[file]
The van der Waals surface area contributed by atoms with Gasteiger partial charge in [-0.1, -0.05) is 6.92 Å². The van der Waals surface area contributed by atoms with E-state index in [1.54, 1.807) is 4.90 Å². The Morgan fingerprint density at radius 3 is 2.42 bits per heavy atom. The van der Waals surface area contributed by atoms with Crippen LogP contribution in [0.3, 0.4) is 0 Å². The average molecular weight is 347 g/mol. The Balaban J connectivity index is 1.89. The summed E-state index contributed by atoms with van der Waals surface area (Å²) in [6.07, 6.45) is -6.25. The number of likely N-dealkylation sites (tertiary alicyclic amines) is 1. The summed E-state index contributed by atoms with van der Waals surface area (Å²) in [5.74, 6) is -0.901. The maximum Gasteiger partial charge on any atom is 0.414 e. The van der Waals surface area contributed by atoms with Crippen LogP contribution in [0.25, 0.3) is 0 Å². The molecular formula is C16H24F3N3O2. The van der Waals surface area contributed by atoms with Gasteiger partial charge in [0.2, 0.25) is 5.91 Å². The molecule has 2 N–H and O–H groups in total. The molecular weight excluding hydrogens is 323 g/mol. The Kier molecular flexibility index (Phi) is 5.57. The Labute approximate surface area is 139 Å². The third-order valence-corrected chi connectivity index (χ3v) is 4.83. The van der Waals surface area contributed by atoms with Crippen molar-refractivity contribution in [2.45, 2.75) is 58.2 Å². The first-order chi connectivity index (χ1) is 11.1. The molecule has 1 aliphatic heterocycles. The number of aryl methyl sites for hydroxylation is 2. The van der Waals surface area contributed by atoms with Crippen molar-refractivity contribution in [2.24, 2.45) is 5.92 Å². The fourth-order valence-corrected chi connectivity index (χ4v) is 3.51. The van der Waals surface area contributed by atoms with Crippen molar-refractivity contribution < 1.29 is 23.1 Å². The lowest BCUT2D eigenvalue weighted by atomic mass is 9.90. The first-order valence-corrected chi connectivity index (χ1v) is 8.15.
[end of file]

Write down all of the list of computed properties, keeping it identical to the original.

The van der Waals surface area contributed by atoms with Gasteiger partial charge in [-0.1, -0.05) is 6.92 Å². The van der Waals surface area contributed by atoms with E-state index in [1.54, 1.807) is 4.90 Å². The Morgan fingerprint density at radius 3 is 2.42 bits per heavy atom. The van der Waals surface area contributed by atoms with Crippen LogP contribution in [0.3, 0.4) is 0 Å². The average molecular weight is 347 g/mol. The Balaban J connectivity index is 1.89. The summed E-state index contributed by atoms with van der Waals surface area (Å²) in [6.07, 6.45) is -6.25. The number of likely N-dealkylation sites (tertiary alicyclic amines) is 1. The summed E-state index contributed by atoms with van der Waals surface area (Å²) in [5.74, 6) is -0.901. The maximum Gasteiger partial charge on any atom is 0.414 e. The van der Waals surface area contributed by atoms with Crippen LogP contribution in [0.25, 0.3) is 0 Å². The molecular formula is C16H24F3N3O2. The van der Waals surface area contributed by atoms with Gasteiger partial charge in [0.2, 0.25) is 5.91 Å². The molecule has 2 N–H and O–H groups in total. The molecular weight excluding hydrogens is 323 g/mol. The Kier molecular flexibility index (Phi) is 5.57. The Labute approximate surface area is 139 Å². The third-order valence-corrected chi connectivity index (χ3v) is 4.83. The van der Waals surface area contributed by atoms with Crippen molar-refractivity contribution in [2.45, 2.75) is 58.2 Å². The first-order chi connectivity index (χ1) is 11.1. The molecule has 1 aliphatic heterocycles. The number of aryl methyl sites for hydroxylation is 2. The van der Waals surface area contributed by atoms with Crippen molar-refractivity contribution in [2.24, 2.45) is 5.92 Å². The fourth-order valence-corrected chi connectivity index (χ4v) is 3.51. The van der Waals surface area contributed by atoms with Crippen molar-refractivity contribution < 1.29 is 23.1 Å². The lowest BCUT2D eigenvalue weighted by atomic mass is 9.90. The first-order valence-corrected chi connectivity index (χ1v) is 8.15.